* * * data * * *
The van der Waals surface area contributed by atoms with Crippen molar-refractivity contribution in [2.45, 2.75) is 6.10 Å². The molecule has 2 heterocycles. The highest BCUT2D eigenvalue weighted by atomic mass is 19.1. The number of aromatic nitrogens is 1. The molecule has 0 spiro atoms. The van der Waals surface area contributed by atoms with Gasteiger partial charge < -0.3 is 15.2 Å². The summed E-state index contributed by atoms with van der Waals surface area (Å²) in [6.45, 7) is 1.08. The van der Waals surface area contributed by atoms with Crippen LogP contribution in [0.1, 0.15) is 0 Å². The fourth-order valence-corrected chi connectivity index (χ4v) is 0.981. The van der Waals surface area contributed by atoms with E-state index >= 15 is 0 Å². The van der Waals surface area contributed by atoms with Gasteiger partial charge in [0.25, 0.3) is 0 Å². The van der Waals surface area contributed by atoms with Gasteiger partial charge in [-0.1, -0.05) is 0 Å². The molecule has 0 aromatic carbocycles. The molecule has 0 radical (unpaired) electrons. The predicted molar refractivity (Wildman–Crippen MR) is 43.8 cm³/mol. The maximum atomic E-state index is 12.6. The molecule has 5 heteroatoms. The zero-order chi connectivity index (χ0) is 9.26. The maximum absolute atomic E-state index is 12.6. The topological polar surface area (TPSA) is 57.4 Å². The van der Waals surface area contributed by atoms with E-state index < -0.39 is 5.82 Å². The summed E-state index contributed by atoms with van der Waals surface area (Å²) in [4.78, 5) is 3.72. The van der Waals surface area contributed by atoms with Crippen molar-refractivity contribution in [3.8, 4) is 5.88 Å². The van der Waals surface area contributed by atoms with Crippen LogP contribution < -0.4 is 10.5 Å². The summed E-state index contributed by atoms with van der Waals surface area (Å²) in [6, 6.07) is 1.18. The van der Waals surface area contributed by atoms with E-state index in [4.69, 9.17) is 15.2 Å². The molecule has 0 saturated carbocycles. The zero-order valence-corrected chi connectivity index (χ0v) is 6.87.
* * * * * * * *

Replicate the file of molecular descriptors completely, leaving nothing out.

The van der Waals surface area contributed by atoms with Crippen molar-refractivity contribution in [2.45, 2.75) is 6.10 Å². The molecule has 2 heterocycles. The highest BCUT2D eigenvalue weighted by atomic mass is 19.1. The number of aromatic nitrogens is 1. The molecule has 0 spiro atoms. The van der Waals surface area contributed by atoms with Gasteiger partial charge < -0.3 is 15.2 Å². The summed E-state index contributed by atoms with van der Waals surface area (Å²) in [6.45, 7) is 1.08. The van der Waals surface area contributed by atoms with Crippen LogP contribution in [0.1, 0.15) is 0 Å². The fourth-order valence-corrected chi connectivity index (χ4v) is 0.981. The van der Waals surface area contributed by atoms with E-state index >= 15 is 0 Å². The van der Waals surface area contributed by atoms with Gasteiger partial charge in [0.25, 0.3) is 0 Å². The van der Waals surface area contributed by atoms with Gasteiger partial charge in [-0.1, -0.05) is 0 Å². The molecule has 0 aromatic carbocycles. The molecule has 0 radical (unpaired) electrons. The predicted molar refractivity (Wildman–Crippen MR) is 43.8 cm³/mol. The maximum atomic E-state index is 12.6. The molecule has 5 heteroatoms. The zero-order chi connectivity index (χ0) is 9.26. The maximum absolute atomic E-state index is 12.6. The topological polar surface area (TPSA) is 57.4 Å². The van der Waals surface area contributed by atoms with E-state index < -0.39 is 5.82 Å². The summed E-state index contributed by atoms with van der Waals surface area (Å²) in [4.78, 5) is 3.72. The van der Waals surface area contributed by atoms with Crippen molar-refractivity contribution in [3.8, 4) is 5.88 Å². The van der Waals surface area contributed by atoms with Crippen LogP contribution < -0.4 is 10.5 Å². The summed E-state index contributed by atoms with van der Waals surface area (Å²) in [6, 6.07) is 1.18. The van der Waals surface area contributed by atoms with E-state index in [4.69, 9.17) is 15.2 Å². The molecule has 0 saturated carbocycles. The zero-order valence-corrected chi connectivity index (χ0v) is 6.87.